Date created: 01/20/12 23:36:48. Last modified: 08/30/20 19:35:00

'tcpdump', 'editcap', & 'ngrep' - Notes

tcpdump

#
# CLI Args
#

tcpdump -nlXXS -i eth0 -As 0 -vvv host 172.22.0.248 # -n Don't convert addresses (i.e., host addresses, port numbers, etc.) to names # -m Load SMI MIB module definitions from file module. # This option can be used several times to load several MIB modules into tcpdump # -l Make stdout line buffered. Useful if you want to see the data while capturing it # -X When parsing and printing, in addition to printing the headers of each packet, print the data of each packet (minus its link level header) in hex and ASCII
# - XX When parsing and printing, in addition to printing the headers of each packet, print the data of each packet, including its link level header, in hex and ASCII. # -S Print absolute rather than relative TCP sequence numbers # -i For specific interface to listen on # -A Print each packet (minus its link level header) in ASCII # -s 0 Snarf [snaplen] bytes of data from each packet rather than the default of 68. # 68 bytes is adequate for IP, ICMP, TCP and UDP but may truncate protocol information # from name server and NFS packets


#
# Display and output options
#

# Display HEX and ASCII
tcpdump -XX

# Display timestamps
tcpdump -tttt

# Display delta from last line/packet
tcpdump -ttt

# Rotate capture file every 10 seconds (file name needs to be unique, can input strftime(3) time format options but only with -G, not with -C)
sudo tcpdump -G 10 -w ./%Y-%m-%d--%H-%M-%S.pcap

# Rotate by file size (-C option appends a count to the file name, files will be called: tcp-port-80.pcap, tcp-port-80.pcap1, tcp-port-80.pcap2 etc.)
sudo tcpdump -i eth10 -s 65535 -w ./tcp-port-80.pcap -C 1G tcp and port 80

# To format for Wireshark limit the snaplen (-s)
sudo tcpdump -s 65535 -i eth3 -w ./Customer1-2014-04-15-001.pcap


#
# Layer 2/2.5 options
#

# Include link-layer headers (like MAC address for Ethernet)
tcpdump -e

# Specify a VLAN
tcpdump -i eth1 vlan 801 and host 10.1.1.1

# Specific Ethertype, e.g. dot1q VLAN tag:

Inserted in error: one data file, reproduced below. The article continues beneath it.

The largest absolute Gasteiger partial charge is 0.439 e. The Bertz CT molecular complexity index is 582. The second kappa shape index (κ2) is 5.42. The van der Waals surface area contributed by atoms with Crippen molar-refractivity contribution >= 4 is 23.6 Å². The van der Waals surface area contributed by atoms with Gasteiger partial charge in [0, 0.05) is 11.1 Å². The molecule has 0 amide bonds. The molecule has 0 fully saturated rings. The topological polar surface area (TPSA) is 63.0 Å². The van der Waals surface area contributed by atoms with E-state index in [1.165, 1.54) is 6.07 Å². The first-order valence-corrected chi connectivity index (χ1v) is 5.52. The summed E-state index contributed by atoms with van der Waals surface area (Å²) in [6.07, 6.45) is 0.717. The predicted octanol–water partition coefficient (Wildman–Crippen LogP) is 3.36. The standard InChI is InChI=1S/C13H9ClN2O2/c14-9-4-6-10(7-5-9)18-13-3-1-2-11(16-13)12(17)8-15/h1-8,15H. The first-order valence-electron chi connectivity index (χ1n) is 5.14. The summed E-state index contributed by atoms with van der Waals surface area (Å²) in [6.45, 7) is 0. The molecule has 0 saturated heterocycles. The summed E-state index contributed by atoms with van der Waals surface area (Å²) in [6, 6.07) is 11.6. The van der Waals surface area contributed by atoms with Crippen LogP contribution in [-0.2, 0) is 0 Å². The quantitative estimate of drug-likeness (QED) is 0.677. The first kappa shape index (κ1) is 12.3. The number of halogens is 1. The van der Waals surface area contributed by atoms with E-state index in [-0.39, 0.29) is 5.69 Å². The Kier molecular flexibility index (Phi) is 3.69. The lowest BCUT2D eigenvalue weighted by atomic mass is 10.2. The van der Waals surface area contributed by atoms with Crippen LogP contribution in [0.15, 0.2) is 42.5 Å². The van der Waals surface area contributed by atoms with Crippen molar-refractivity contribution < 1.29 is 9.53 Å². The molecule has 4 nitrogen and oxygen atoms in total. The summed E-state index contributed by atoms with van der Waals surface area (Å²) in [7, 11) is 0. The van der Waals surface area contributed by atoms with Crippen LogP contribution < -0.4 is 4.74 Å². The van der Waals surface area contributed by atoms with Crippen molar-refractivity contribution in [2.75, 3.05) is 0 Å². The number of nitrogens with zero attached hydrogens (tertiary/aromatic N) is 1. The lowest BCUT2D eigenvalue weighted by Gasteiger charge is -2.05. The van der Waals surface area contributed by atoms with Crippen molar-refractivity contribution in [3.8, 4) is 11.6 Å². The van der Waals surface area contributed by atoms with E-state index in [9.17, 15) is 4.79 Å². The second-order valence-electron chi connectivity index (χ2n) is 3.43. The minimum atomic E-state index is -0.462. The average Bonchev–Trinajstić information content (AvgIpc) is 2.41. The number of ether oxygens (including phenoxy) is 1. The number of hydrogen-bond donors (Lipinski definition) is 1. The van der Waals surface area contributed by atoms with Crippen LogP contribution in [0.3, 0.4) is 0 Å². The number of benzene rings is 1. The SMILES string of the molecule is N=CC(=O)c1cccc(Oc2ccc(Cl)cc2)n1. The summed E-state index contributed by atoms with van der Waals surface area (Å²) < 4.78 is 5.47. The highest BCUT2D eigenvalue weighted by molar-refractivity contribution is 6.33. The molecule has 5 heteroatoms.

tcpdump -i eth1 ether proto 0x8100
# ARP Ethertype
tcpdump -i eth1 ether proto 0x0806

# Filter by MAC
tcpdump ether host 00:11:22:33:44:55

# PPPoE carrying ICMP:
# To match something inside PPPoE, look for a value at an offset within the Ethernet header.
# E.g. 14 byte Ethernet header + 8 byte PPPoE header, next IPv4 follows and the IP protocol ID is at
# the 9th byte (10th offset) within the IPv4 header, so check if the 14+8+9 offset == 1 to match IP protocol 1 for ICMP
tcpdump -i eth1 ether[31] = 1

# To filter for an MPLS VPN conversation (we need Tx and Rx labels)
sudo tcpdump -s 65535 -i eth3 '(mpls 67734) or (mpls 19353)'

sudo tcpdump -s 65535 -i eth3 '(mpls && icmp)'

sudo tcpdump -nlASX -e -vvv -s 0 -i eth3 '(mpls && icmp && host 11.22.33.44)'

sudo tcpdump -nlASX -s 65535 -vvv -i eth3 '(mpls 52634 and (ip and (ip[1] & 0xfc) >> 2 > 0x01) and host 11.22.33.44 and icmp)'

# Remember that when testing for MPLS label stacks, (mpls 123 && mpls 456) will move the the headers pointer along within tcpdump by 8 bytes.
# So for example, using '(mpls 123 && mpls 456) or (mpls 789)' will mean the second check is comparing 789 as the label value for the 2nd label in an alternate stack, it won't check from the bottom of the stack again.


#
# Layer 3 options
#

# Listen for a range of clients
tcpdump -i eth2:62 -vvv -n src net 10.227.9.0/24